Papallacta is a town outside of Quito that is known for its hot springs. We have been meaning to visit since about last September and finally decided it would be a good birthday/Jenna and Jesse visiting weekend. We couldn’t get a reservation the first weekend they were here so ended up making the trip last weekend instead (which turned out to be our six month anniversary too!) You can take a bus there, but we knew it was possible to hike it instead and opted for the latter. It turned out to be quite the adventure so I’ve included a ton of pictures and will tell you the story as I go.
The day began by taking a taxi to a suburb of Quito and then taking a bus toward Papallacta. We got out at the Virgin (a statue along the road) and got started on our journey.
It was freezing and cloudy when we got off the bus! And we were also apparently on a dangerous curve in the road. We seriously considered getting back on the next bus that went by and then decided to be brave and headed out.
Our first attempt was down the wrong path. It was so cloudy that we couldn’t see the ranger station and instead went by the compass we had….but then the road curved. We walked half an hour out of our way and then half an hour to get back to where we started. What was supposed to be a six hour hike was now guaranteed to be seven!
Alex getting directions from the guard at the ranger station. They were something like, “walk to the fourth stick with a bear on it and turn left. It will seem like there’s no trail and then you will come to a wooden bridge and then the trail will start again. Be careful, it’s really cloudy.” Super clear and specific!
It often rains along this trail and it gets very muddy. We were lucky not to have any rain even though the clouds made it nearly impossible to see anything!
After we reached the top of the first peak and began to walk along it, the clouds started to lift and we got much better views of the crazy high altitude plants.
This may be the point at which we realized we had lost the trail. Alex and Jesse both headed to different peaks to see if they could see where we were supposed to be and there was much discussion of turning back. Can you tell how happy I am about the situation we were in?
Luckily the weather cleared up enough that we were able to see these lakes. We had a tiny crappy map that basically only showed lakes on it. We were able to figure out roughly where we were supposed to be based on the fact that we seemed to be on the wrong side of the lakes. Jesse also spotted the trail across all those lakes. We knew where we needed to be, now it was just a matter of getting there.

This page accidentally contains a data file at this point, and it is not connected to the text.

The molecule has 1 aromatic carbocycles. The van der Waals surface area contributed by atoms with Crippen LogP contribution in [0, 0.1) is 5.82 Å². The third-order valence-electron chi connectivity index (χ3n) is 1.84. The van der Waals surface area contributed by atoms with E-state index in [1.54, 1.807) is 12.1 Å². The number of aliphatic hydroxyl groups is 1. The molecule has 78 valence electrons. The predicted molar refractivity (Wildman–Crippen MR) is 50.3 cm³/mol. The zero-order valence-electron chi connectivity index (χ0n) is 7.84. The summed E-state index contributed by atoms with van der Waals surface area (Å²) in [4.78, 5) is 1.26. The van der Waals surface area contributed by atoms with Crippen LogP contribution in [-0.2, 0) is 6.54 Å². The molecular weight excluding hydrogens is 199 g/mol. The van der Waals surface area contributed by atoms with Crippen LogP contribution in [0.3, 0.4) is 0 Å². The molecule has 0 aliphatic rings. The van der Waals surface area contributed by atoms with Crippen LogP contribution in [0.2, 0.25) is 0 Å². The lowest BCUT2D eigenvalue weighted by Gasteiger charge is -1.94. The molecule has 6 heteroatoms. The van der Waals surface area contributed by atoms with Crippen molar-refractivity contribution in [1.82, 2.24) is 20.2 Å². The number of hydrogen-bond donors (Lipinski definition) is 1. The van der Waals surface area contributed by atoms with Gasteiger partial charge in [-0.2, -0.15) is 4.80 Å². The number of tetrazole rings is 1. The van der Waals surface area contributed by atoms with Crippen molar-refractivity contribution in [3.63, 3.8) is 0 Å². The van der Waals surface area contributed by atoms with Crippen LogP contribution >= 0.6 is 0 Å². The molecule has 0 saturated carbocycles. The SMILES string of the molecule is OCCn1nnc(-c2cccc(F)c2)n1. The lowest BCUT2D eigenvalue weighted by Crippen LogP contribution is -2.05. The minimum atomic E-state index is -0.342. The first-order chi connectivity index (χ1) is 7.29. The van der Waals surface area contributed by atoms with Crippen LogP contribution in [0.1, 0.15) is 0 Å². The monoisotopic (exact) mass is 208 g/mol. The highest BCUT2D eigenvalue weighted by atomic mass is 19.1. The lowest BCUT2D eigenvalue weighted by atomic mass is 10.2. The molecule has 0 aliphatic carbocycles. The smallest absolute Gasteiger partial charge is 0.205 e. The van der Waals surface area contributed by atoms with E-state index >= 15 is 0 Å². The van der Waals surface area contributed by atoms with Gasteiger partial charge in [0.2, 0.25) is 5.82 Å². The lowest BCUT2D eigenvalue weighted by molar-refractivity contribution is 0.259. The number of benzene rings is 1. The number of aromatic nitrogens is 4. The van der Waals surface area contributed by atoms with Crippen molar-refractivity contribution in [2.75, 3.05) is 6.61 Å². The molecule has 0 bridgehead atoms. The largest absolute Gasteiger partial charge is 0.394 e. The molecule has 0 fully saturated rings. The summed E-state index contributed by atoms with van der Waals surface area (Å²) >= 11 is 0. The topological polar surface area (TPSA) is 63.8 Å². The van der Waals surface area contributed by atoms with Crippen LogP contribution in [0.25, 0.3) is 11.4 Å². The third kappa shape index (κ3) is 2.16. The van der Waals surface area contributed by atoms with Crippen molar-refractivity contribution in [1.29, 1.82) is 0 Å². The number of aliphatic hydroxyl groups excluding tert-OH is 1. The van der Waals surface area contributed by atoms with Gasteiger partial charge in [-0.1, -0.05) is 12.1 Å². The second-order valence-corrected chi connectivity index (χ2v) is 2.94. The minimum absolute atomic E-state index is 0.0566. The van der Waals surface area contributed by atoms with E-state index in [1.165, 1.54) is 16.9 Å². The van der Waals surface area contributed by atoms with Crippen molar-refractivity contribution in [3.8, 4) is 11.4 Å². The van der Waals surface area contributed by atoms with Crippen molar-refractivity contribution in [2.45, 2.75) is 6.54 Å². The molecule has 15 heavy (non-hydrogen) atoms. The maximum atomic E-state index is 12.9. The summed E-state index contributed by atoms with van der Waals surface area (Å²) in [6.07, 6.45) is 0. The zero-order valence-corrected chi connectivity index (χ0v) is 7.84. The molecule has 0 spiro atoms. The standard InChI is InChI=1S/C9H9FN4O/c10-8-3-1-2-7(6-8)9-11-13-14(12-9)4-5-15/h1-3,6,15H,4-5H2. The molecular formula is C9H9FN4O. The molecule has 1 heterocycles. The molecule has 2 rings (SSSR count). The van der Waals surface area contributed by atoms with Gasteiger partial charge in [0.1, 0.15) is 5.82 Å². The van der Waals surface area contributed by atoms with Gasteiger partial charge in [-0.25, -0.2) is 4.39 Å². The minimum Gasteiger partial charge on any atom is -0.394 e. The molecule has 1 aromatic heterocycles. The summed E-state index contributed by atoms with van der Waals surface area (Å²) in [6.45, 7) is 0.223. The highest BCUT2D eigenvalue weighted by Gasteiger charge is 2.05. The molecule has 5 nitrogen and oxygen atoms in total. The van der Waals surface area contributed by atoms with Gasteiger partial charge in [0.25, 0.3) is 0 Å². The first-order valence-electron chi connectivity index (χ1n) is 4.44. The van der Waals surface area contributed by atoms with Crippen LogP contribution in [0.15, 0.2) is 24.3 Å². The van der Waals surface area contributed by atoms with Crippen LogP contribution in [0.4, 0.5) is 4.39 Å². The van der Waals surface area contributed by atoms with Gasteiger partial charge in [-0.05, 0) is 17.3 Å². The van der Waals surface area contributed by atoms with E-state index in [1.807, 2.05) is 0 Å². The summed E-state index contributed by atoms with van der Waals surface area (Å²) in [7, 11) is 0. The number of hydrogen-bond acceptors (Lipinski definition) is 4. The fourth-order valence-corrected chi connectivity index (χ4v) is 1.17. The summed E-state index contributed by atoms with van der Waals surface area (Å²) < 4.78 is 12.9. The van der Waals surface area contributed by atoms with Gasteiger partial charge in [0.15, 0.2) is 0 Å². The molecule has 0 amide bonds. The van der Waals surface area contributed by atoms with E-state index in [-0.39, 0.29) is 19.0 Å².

It is extremely hard to walk in giant brush when there is no trail. We were sort of following deer paths and I now have a newfound respect for their ability to walk through this crap. This is just one of the many times I fell.
My mittens were a lifesaver not only because it was cold, but also because it made it easier to grip onto the tall grasses to keep from falling without cutting my hands!
And then we had to jump across a river. This seemed entirely worth it since we were so close to being back on the trail at this point. The other option would have been to walk for who knows how long to get around the lake we had just walked along the edge of….and by edge I mean swampy area surrounding the lake.
Do we look exhausted?
The mountain in the background is where we first were when we realized where the trail actually was!
At this point we are only a few feet from being back on the trail!
Back on the trail!
Besides Jenna and Jesse we dragged our friends Amanda and Diana on the trip too. They were excellent sports about getting lost and amazingly, even after this experience Amanda has agreed to hike the Incan trail with us this summer!
When we got to the second ranger station there was this handy map (would have been nice at the first one!) The pink line is where the trail goes, the red line is where we actually walked. I guess technically we took a short cut, but considering there were mountains, cliffs, and lakes in the way, it didn’t really take us less time. Once we got to the second ranger station we had the guard call us a truck to drive us the rest of the way. It was only about 5km further, but at that point we were all exhausted and had been walking for over 7 hours (at least 2 of which were bush-whacking our own way).
It was all worth it though when we got to the hot springs! There are natural thermal waters that come down out of the mountains. We rented a two story cabin that slept six with a fireplace and a jacuzzi in it. This is the view from the front door. We pretty much spent all of Sunday until check out time at 1pm sitting in that pool.
Here’s the view of our cabin from across the pool with Amanda and Jenna all packed up and ready to go catch the bus home.
The hike was killer, but we all couldn’t help but feel proud that we accomplished what we did. I loved Papallacta and we will definitely be returning often when guests come to visit!